Wednesday, October 10, 2012

7 28 12 Dutch returned to Colorado on her way to briefly visit family in California - She is back in Africa!
JUNE 18 2012 SHARE OUR PASSION FOR AFRICA! Mom, Kat, Erin, and Will visit Kenya and TZ June 18, 2012 I can’t think of a better way to usher in summer and family birthdays than with the arrival of the “kids” from “overseas. It had been 13 months since I left for the Peace Corps and arrived in sub-Saharan Africa. So Kat, Will and Erin braved the long flights (from London/ 9 hrs alone!) to see how I was holding up with the work.

 I left the Eco Ethics team in Mombasa for the time being to meet up and cross over to TZ. for a visit to the conservation area of NgoronGoro Crater. Greeted by many baboons and a female lion who led the way down the road after the park gate, we came face to face with the prehistoric! We started by staying at a large coffee farm situated near the crater rim, the lovely terraced plantings revealing the beans at every stage of development. Tourism, coffee and tanzanite are the top economic producers for TZ. Fitting in a second night at historic Gibbs Farm, a stunning landscape which is self-supporting and thriving, farm has been run by the same family for over 50 years. Margaret Gibbs survives at 92, she her husband started with the help of Mary and Richard Leakey, who brought timber from Nairobi to build the cabins every time they came for a dig in the very early years of their “cradle of mankind” research in Kenya and TZ. Now maintaining a dairy and a butchery, and acres and acres of vegetables, this dream has survived German protectorates and nationalistic years of government ownership, the existing 3000 acres now reacquired by the Gibbs 20 years ago. It now is a respite to work and relax along with the local Tanzanian village people. Hundreds are employed and involved in the composting and agro-projects around the lush hills of the farm. The Crater. Descending into the crater the first morning took an hour through the early morning mist. The volcanic rim is 40 miles wide and rich in vegetation, (candelabra succulents, flat topped acacia) establishing itself 2.5 M years ago. We came upon two rhino, both black, immediately upon entering the pan area, (the difference between white and black rhino is the shape of the mouth and their feeding habits, not the color!) These guys aren’t good runners but are formidable, feeding at night away from predators . The herds of grant gizelles, zebras and impalas, and hippos, and hundreds of flamingos (pink because of the algae they eat around the wetlands) serve as an amazing backdrop for the malachite kingfishers, crown cranes, and turquoise throated guinea fowls. No giraffe in this area, too steep and hard of their legs! Sayeri Camp highlights in Serengeti included groupings of giraffes crossing the savannahs, dual lions, baby lions in the trees., crocs…and Elvis, our wonderful TZ guide (we get around by bush planes, avoiding border hassles, bribes etc,, common travel challenges) was lucky in his sightings. The tented camp is restful and we can see across to the gathering wildebeest who cross the Mara River every year July-August for the new growth of food after the rains. While they were not there by the thousands yet, the tales of their howling all night were vivid around the camp. Elvis took us back to a wonderful location with three lions so we took another hour taking it all in, interaction between the lions, all the while enjoying the golden weavers, “go away” and secretary birds. Masai Mara, a conservancy vs a national park (more flexibility in viewing off road) was full of action with morning light bringing on a warthog, high tailing it out of a canyon right in front of me, followed by a huge male lion, who was in the line of sight of three cape buffalo! It takes three lions to bring down one Cape so this was very exciting, and very unusual to witness such a high speed event. The lion got away but the half hour was undoubtedly the most stunning animal chase I’ve witnessed during my time in Africa. Later the same day the cheetah here on the page stalked the impala (always recognizable with his “tear” drop eyes) for an hour and finally took one into a thicket for lunch. The vultures are not far behind. The birds continue to amaze us though, their color and majesty so splendid. With the rolls of the elevated canvas tent rolled up, we were always aware of the uninterrupted visita of the Mara’s dramatics desert and hills. We also spent an afternoon with the anti-poaching team sponsored by Anne Taylor Foundation in MT. The trained Masai are tracking all over the Mara; checking for the animal traps hidden in connecting brush. Most of the serious poaching is for the sale of bush meat and is an on-going problem. The team covers many miles, with the distances assisting the perpetrators. Violators also infiltrate many communities, learning and befriending the locals, gathering information on the habits of nearby migrating animals. The trust has also taught the Masai to use methane gas fueled two burner stoves, though composting with a small “tent” hooked up to each family boma. The gas produced from the manure placed in each tent and fed to the house from installed wiring produces enough energy to cook the family meals. Dozens of community members have learned how to harness the sun’s resource and curb the use of local wood eliminate charcoal! For the kids, the trip now takes a very different turn after the safe, secure guided initial 10 days. We then arrived in Mombasa, the exceptional setting for an Arab trading post, 2000 years ago, later to become the leading port in east Africa. Right away they were walking in my shoes with riding the matatus, and tuk-tuks, walking the rubbled streets, and negotiating the mass commotion, pollution, and throngs of people on the small island. Yet the sights in the old Arab quarter, and visiting Ft Jesus, built by the Portugese in mid 1600’s is fascinating. We visited with my Eco Ethics colleagues, talked about the various fisheries projects we work on, helping the local fishermen with new nets and safety training, in addition to the waste management protocol;s at the port, and environmental education in 52 primary schools. Besides the maritime efforts to protect the coast, we visited other conservation projects such as Cordio Research up the road (coral conservation) and Arosha Kenya where guest volunteers help with bird weighing and tracking, mangrove restoration, and agro forestry projects. Kelly, the nearest PC volunteer to me, works in a health project in Kadszinuni, a traditional Kenyan village north of Mombasa. We were invited up to a lunch of coconut beans and rice, and traditional mandazi doughnuts. Atop the the largest sisal plantation in the world and a 180 view of the Indian Ocean we quickly found the serenity we needed to continue on. Next stop for me was the work of figuring out where USPC would send me, and the kids were off to Lamu Island near north to Somalia Before returning to Nairobi.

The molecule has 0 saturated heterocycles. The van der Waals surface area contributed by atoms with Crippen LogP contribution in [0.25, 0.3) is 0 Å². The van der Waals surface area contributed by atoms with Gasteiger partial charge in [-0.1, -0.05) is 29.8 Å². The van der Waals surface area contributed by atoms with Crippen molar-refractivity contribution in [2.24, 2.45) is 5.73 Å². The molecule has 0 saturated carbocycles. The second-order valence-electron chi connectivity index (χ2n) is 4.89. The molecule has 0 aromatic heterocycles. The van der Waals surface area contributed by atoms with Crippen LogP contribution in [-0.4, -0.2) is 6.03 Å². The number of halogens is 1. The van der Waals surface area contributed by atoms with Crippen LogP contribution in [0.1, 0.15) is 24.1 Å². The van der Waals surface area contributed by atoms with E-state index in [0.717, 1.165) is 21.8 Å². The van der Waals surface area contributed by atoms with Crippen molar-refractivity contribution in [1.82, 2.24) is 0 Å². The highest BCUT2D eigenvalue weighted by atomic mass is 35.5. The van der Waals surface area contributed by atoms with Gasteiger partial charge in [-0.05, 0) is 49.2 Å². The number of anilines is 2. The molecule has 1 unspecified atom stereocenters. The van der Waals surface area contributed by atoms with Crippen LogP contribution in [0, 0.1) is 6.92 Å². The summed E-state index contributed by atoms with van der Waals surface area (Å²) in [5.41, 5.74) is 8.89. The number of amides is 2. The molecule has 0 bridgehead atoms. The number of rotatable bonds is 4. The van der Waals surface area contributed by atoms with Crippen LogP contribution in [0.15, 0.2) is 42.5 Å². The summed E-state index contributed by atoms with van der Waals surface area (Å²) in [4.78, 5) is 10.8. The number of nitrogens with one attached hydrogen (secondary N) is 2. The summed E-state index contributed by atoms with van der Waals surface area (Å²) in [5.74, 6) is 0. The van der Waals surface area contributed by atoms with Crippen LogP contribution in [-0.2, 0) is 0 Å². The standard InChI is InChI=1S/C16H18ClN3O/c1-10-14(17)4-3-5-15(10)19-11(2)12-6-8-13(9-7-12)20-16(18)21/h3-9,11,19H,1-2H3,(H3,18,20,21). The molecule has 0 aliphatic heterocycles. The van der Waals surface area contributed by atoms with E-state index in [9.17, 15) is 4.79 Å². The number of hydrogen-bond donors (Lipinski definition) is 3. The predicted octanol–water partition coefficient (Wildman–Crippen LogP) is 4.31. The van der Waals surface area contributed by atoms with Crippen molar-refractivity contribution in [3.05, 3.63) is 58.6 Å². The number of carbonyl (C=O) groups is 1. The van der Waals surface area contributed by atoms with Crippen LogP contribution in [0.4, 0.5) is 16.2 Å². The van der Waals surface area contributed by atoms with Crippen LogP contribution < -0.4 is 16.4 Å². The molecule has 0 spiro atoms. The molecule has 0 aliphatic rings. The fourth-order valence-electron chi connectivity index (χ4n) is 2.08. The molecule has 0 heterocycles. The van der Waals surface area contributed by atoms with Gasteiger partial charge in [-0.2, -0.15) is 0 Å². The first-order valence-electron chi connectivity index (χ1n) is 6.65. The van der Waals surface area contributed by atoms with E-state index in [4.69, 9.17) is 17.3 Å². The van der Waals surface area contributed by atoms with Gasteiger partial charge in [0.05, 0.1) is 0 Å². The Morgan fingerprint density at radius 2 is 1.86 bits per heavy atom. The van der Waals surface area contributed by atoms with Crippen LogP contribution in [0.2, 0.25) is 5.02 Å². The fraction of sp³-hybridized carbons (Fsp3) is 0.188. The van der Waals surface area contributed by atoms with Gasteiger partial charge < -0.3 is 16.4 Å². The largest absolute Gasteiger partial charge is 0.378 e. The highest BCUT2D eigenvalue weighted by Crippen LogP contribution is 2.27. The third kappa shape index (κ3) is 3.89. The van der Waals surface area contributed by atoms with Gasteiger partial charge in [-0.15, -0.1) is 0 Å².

Will with AK Taylor Foundation Anti Poaching Team, we toured some snare traps and found out more about their work with covering long distances to track single perpetrators infiltrating through local village relationships.

Wednesday, June 6, 2012


Almost as far north to Somalia and very beautiful, Lamu sits on Kenya's Indian Ocean safe so far from development! Days can be spent sailing on the traditional dhow, fishing, snorkeling or diving magnificent coral reefs. The houses and dukas in the seawall town and at nearby Shela Beach preserve the charm of Swahili style architecture. The town and local people on the Indian Ocean can be viewed from my room surrounded by a sea of tranquility, dotted with dhows, carrying passengers and goods to nearby islands in the chain. Bikes are the only other mode of transport along with walking ! At night the sea is wrapped in silence and covered by a million stars! A lucky break from the busy Mombasa port! A respite at Luma House Ancient alley streets Arab dukas Arriving by royal launch Captain, Dutch, Aussie Mark Captain's Motto Chinese Pottery chips laden Arab doorway Dhow Sail Dhow with famous lateen sail Donkeys Rule! Famous Giant Prawns Fellow PCVs sail to Manda Island Indian arch windows differ frm the straight across Arab door and archways Inside Lamu House Lamu Fort, built 1100 Local Arab school girls wearing ninga Local Fishmonger Looking for the pot o'gold! Not a line tie or winch aboard! This vessel converts to day sail Photos of Arab children not permitted with their knowledge South Korean Second hand clothes market hurts local Kenya cotton trading Stonetown from the harbor Underway after fresh picnic catch! View from terrace

Wednesday, May 30, 2012

Kilifi Coast kids improvise with a new baobob tree jungle gym, recently toppled over in the long rains. The root structure of a baobob is up top!
Dutch at Pax Cottage home of International Scout Founder Lord Baden Powell
Dutch May 2012